Indian equity market has divided analysts down the middle. While analysts at global advisory firms are rooting for Indian stocks, domestic analysts are raising the red flag.
The latest to join the bandwagon is JP Morgan which upgraded India to Overweight from Neutral. It cited two reasons: cyclical – use near-term correction/dip as an opportunity to add and leverage on a positive historical seasonality to general elections; and structural – India offers the strongest EM nominal GDP compounding (demographic trends, infrastructure investment needs), it has competitive risk-adjusted returns to DM equities and deeper domestic bond market should support lower risk premia.
Last week, Morgan Stanley upgraded India to “standout overweight” stating that the relative economic and earnings growth are improving and the macro-stability set-up looks sufficient to withstand the higher real rate environment.
“India remains standout overweight. We increase our overweight stance on Indian equities and as our most-preferred emerging market.”
Similarly, CLSA in “Incredible India: Raising exposure” said: “We posit that in combination, a strong credit impulse, favourable energy pricing, improving external balance dynamics, robust GDP and EPS growth, increasing profitability, a supportive macro outlook, and additional capacity for non-resident asset accumulation will sustain the Indian equity momentum trade into 2024.”
According to Jefferies, rich valuations, oil/fiscal worries and near term State elections could raise market volatility. “Tactically, we reduce portfolio beta somewhat and trim weight on mid-cap industrial and property OWTs and shift weight to laggards / cash. We also bring Consumer staples to UWT, shifting weight to Bharti. We would buy the dips as the medium term appears bright with the ongoing capex cycle recovery,” it added.
Despite their super bullish stance on India, foreign portfolio investors (FPIs) were sellers in the last few weeks. While they offloaded shares worth ₹14,750 crore in September; they sold another ₹20,350 crore in October till date.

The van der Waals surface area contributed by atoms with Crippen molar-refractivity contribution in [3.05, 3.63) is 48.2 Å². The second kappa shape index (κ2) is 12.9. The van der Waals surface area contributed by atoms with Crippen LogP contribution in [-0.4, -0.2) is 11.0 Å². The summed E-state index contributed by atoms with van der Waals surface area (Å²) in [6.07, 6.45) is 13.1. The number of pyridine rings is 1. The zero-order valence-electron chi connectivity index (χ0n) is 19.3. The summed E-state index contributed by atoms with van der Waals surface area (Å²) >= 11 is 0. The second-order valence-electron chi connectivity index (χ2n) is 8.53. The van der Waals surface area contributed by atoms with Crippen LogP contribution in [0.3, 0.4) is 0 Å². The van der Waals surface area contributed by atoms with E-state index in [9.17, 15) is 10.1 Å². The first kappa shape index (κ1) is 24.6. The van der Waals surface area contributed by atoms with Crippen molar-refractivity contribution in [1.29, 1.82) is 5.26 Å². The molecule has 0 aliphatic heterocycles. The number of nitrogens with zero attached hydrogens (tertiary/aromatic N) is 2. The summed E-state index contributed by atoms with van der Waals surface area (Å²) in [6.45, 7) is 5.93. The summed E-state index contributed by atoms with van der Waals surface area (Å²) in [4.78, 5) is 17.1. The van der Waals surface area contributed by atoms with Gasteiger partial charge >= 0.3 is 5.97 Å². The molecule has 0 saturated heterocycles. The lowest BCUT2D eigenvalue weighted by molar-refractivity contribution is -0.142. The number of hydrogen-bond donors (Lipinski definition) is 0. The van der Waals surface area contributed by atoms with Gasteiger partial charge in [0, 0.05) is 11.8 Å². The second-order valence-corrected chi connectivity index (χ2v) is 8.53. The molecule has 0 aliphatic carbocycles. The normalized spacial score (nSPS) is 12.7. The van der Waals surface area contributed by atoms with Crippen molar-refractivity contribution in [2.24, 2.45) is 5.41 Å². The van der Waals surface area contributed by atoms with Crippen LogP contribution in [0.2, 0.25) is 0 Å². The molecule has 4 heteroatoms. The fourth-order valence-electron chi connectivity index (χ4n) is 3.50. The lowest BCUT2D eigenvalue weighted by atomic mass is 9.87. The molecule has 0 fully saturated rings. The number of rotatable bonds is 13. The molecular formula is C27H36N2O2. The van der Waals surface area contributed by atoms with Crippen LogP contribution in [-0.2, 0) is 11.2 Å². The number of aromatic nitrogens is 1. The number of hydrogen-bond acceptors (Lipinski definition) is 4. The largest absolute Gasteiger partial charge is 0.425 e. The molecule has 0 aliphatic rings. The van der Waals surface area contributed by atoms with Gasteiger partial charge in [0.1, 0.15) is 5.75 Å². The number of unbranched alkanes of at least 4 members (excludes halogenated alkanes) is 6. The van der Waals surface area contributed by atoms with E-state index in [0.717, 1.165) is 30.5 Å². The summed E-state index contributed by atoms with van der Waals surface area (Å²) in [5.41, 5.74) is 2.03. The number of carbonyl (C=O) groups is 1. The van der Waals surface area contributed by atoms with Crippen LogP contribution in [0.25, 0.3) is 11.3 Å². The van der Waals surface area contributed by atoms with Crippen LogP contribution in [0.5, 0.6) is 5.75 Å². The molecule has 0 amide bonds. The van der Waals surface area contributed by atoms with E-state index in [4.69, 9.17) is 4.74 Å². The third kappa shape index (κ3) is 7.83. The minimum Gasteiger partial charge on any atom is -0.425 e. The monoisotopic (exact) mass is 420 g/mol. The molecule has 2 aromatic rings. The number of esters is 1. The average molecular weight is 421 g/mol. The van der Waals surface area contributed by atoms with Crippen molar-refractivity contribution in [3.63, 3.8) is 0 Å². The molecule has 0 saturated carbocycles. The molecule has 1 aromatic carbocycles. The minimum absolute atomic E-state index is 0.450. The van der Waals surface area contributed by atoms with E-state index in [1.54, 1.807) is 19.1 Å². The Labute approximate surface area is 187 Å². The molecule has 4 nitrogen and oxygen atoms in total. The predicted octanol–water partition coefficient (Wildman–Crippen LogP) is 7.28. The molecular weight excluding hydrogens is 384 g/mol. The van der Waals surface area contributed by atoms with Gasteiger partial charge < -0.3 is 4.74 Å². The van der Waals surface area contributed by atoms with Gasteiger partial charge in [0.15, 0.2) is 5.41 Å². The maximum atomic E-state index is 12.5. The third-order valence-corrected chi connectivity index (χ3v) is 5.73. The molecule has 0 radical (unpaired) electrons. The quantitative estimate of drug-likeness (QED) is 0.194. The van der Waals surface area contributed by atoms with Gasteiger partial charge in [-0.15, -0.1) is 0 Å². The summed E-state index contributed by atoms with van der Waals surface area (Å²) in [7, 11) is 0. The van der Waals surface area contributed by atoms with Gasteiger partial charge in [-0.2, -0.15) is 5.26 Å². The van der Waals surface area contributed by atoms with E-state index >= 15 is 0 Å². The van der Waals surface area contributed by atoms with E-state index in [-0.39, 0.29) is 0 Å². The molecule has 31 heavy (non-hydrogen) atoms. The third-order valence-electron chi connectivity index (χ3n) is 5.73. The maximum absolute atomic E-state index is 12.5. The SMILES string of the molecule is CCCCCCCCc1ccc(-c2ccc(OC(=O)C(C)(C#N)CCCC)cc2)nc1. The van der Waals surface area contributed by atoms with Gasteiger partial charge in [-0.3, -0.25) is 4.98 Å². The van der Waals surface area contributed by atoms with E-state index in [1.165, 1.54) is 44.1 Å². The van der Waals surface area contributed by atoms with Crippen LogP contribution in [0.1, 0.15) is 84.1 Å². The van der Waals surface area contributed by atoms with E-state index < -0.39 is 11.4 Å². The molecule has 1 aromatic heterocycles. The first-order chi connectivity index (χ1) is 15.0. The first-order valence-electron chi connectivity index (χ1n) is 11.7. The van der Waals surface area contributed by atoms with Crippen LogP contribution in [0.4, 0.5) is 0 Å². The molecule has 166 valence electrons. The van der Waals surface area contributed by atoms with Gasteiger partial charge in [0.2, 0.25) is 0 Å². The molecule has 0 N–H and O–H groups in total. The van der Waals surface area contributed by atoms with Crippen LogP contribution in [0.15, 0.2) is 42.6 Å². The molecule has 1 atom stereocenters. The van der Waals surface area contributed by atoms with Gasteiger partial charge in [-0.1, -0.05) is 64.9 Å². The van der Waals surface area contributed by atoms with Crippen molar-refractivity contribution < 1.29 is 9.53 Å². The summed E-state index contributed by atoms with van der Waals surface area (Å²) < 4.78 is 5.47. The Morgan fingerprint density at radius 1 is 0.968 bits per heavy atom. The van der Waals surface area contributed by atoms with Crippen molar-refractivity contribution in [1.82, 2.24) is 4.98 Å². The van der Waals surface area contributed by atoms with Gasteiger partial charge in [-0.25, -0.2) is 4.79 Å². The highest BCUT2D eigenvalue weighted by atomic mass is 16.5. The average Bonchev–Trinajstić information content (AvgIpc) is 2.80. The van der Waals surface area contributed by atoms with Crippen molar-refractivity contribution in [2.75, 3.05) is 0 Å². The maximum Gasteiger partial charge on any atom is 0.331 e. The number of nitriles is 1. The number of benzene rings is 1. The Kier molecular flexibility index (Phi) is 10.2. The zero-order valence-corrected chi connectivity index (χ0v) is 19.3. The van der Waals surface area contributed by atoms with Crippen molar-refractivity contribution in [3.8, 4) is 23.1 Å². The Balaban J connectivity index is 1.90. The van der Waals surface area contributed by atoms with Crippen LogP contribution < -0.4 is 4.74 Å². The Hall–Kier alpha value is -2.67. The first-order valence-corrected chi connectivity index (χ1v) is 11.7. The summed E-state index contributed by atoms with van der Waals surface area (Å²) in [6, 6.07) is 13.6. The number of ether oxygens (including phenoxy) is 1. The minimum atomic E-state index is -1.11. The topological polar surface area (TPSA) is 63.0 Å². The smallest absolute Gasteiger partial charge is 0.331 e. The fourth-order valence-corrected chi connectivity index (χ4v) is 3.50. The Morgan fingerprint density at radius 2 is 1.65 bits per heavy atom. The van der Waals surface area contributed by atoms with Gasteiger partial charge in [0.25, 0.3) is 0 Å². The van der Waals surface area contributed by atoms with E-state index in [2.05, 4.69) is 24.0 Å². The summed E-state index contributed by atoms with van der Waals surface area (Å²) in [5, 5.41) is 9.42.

Quite contrary to bullish stance of global majors, some of the domestic brokerages are cautioning Indian investors, mainly on valuation front on broader markets.
Rooting for large-caps
Kotak Institution Equities, which boldly declared discontinuing its recommendations on mid- and small-cap stocks, remained steadfast on its cautious stance despite sharp fall in the last few days.
In a note on Thursday, the domestic broking firm said, “The recent sharp correction in stock prices may reflect growing recognition of short-term (higher-for-longer interest rates, weak domestic consumption) and medium-term (disruption across sectors) challenges or a ‘natural’ correction in the market from ‘high’ levels. In our view, large-cap. stocks offer better reward-risk balance given more reasonable valuations versus lofty valuations of most mid- and small-cap stocks.”
According to Emkay, still-rich equity valuations face increasing risk from high real rates and cost of capital, while earnings expectations for next year appear overly optimistic. “Lags in the impact of high rates are longer this time, but we believe most of the negative effects are still to come. Our outlook on equities is to remain cautious ahead.”
While they may differ on perspectives, there are some common concerns that most analysts are worried about. The major risks, according to them, are geopolitical tension, upcoming elections, El Nino and prolonged higher interest rate regime in the US.
On the other hand, key positives included firm economic growth, healthy demand/consumption, capex revival, steady policy regime and strong credit growth.
The BSE Sensex and the Nifty have posted less than 5 per cent return in the last two years even as mid-cap and small-cap climbed over 20 per cent and 30 per cent, respectively.
From global investors’ perspective, no other market is offering such a safe investment as India.